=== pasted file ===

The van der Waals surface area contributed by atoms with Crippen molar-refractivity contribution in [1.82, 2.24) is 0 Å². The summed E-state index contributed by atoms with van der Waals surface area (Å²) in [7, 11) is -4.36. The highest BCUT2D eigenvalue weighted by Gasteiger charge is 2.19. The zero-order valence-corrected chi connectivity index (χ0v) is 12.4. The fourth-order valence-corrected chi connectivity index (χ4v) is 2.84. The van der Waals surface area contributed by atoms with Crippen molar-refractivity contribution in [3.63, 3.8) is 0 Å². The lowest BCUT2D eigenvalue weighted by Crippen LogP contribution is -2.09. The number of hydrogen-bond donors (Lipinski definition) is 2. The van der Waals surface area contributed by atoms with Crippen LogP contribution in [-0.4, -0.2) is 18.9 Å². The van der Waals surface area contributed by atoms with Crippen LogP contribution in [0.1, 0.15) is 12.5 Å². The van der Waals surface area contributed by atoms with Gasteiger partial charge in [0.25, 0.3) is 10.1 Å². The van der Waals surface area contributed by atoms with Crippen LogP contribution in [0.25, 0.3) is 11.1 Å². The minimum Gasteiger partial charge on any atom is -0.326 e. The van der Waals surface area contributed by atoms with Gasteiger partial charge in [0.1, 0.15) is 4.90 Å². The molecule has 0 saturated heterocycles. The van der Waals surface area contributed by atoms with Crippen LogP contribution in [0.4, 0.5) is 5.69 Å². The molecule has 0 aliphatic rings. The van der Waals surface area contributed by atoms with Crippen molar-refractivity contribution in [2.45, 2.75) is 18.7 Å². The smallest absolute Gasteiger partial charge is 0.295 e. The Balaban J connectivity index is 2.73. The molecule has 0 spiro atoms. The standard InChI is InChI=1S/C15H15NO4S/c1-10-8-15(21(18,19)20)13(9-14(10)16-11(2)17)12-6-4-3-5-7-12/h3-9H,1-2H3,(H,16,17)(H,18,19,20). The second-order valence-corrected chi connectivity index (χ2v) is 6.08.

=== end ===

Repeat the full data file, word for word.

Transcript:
The van der Waals surface area contributed by atoms with Crippen molar-refractivity contribution in [1.82, 2.24) is 0 Å². The summed E-state index contributed by atoms with van der Waals surface area (Å²) in [7, 11) is -4.36. The highest BCUT2D eigenvalue weighted by Gasteiger charge is 2.19. The zero-order valence-corrected chi connectivity index (χ0v) is 12.4. The fourth-order valence-corrected chi connectivity index (χ4v) is 2.84. The van der Waals surface area contributed by atoms with Crippen molar-refractivity contribution in [3.63, 3.8) is 0 Å². The lowest BCUT2D eigenvalue weighted by Crippen LogP contribution is -2.09. The number of hydrogen-bond donors (Lipinski definition) is 2. The van der Waals surface area contributed by atoms with Crippen LogP contribution in [-0.4, -0.2) is 18.9 Å². The van der Waals surface area contributed by atoms with Crippen LogP contribution in [0.1, 0.15) is 12.5 Å². The van der Waals surface area contributed by atoms with Gasteiger partial charge in [0.25, 0.3) is 10.1 Å². The van der Waals surface area contributed by atoms with Crippen LogP contribution in [0.25, 0.3) is 11.1 Å². The minimum Gasteiger partial charge on any atom is -0.326 e. The van der Waals surface area contributed by atoms with Gasteiger partial charge in [0.1, 0.15) is 4.90 Å². The molecule has 0 saturated heterocycles. The van der Waals surface area contributed by atoms with Crippen LogP contribution in [0.4, 0.5) is 5.69 Å². The molecule has 0 aliphatic rings. The van der Waals surface area contributed by atoms with Crippen molar-refractivity contribution in [2.45, 2.75) is 18.7 Å². The smallest absolute Gasteiger partial charge is 0.295 e. The Balaban J connectivity index is 2.73. The molecule has 0 spiro atoms. The standard InChI is InChI=1S/C15H15NO4S/c1-10-8-15(21(18,19)20)13(9-14(10)16-11(2)17)12-6-4-3-5-7-12/h3-9H,1-2H3,(H,16,17)(H,18,19,20). The second-order valence-corrected chi connectivity index (χ2v) is 6.08.